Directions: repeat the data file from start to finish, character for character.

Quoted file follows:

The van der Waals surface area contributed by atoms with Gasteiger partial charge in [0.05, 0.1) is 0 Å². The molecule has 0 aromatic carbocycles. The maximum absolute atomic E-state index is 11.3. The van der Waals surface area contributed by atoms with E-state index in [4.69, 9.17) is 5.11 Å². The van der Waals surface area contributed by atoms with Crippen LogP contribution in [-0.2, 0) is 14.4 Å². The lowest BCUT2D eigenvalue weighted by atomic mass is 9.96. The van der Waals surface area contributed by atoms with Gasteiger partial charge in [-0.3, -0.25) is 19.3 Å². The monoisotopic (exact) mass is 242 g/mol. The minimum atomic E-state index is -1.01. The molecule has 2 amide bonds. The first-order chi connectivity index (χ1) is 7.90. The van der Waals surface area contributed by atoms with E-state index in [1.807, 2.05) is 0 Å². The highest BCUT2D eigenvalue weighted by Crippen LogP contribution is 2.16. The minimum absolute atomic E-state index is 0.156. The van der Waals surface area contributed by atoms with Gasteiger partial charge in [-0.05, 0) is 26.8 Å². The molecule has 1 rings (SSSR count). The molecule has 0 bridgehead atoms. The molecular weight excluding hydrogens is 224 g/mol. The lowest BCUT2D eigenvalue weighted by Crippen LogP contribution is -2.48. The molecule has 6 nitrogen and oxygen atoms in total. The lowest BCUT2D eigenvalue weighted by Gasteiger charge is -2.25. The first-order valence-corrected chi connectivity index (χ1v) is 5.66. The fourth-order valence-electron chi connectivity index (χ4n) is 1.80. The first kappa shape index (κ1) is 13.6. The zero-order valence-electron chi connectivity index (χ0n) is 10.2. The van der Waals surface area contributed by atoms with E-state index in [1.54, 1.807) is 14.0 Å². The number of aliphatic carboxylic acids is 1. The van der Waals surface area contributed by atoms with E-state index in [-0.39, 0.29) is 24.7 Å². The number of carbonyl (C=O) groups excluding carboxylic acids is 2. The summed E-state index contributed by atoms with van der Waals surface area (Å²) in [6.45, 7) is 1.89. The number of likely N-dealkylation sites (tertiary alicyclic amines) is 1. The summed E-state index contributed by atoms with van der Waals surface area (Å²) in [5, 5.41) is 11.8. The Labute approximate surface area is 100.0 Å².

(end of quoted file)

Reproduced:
The van der Waals surface area contributed by atoms with Gasteiger partial charge in [0.05, 0.1) is 0 Å². The molecule has 0 aromatic carbocycles. The maximum absolute atomic E-state index is 11.3. The van der Waals surface area contributed by atoms with E-state index in [4.69, 9.17) is 5.11 Å². The van der Waals surface area contributed by atoms with Crippen LogP contribution in [-0.2, 0) is 14.4 Å². The lowest BCUT2D eigenvalue weighted by atomic mass is 9.96. The van der Waals surface area contributed by atoms with Gasteiger partial charge in [-0.3, -0.25) is 19.3 Å². The monoisotopic (exact) mass is 242 g/mol. The minimum atomic E-state index is -1.01. The molecule has 2 amide bonds. The first-order chi connectivity index (χ1) is 7.90. The van der Waals surface area contributed by atoms with E-state index in [1.807, 2.05) is 0 Å². The highest BCUT2D eigenvalue weighted by Crippen LogP contribution is 2.16. The minimum absolute atomic E-state index is 0.156. The van der Waals surface area contributed by atoms with Gasteiger partial charge in [-0.05, 0) is 26.8 Å². The molecule has 1 rings (SSSR count). The molecule has 0 bridgehead atoms. The molecular weight excluding hydrogens is 224 g/mol. The lowest BCUT2D eigenvalue weighted by Crippen LogP contribution is -2.48. The molecule has 6 nitrogen and oxygen atoms in total. The lowest BCUT2D eigenvalue weighted by Gasteiger charge is -2.25. The first-order valence-corrected chi connectivity index (χ1v) is 5.66. The fourth-order valence-electron chi connectivity index (χ4n) is 1.80. The first kappa shape index (κ1) is 13.6. The zero-order valence-electron chi connectivity index (χ0n) is 10.2. The van der Waals surface area contributed by atoms with E-state index in [1.54, 1.807) is 14.0 Å². The number of aliphatic carboxylic acids is 1. The van der Waals surface area contributed by atoms with E-state index in [-0.39, 0.29) is 24.7 Å². The number of carbonyl (C=O) groups excluding carboxylic acids is 2. The summed E-state index contributed by atoms with van der Waals surface area (Å²) in [6.45, 7) is 1.89. The number of likely N-dealkylation sites (tertiary alicyclic amines) is 1. The summed E-state index contributed by atoms with van der Waals surface area (Å²) in [5, 5.41) is 11.8. The Labute approximate surface area is 100.0 Å².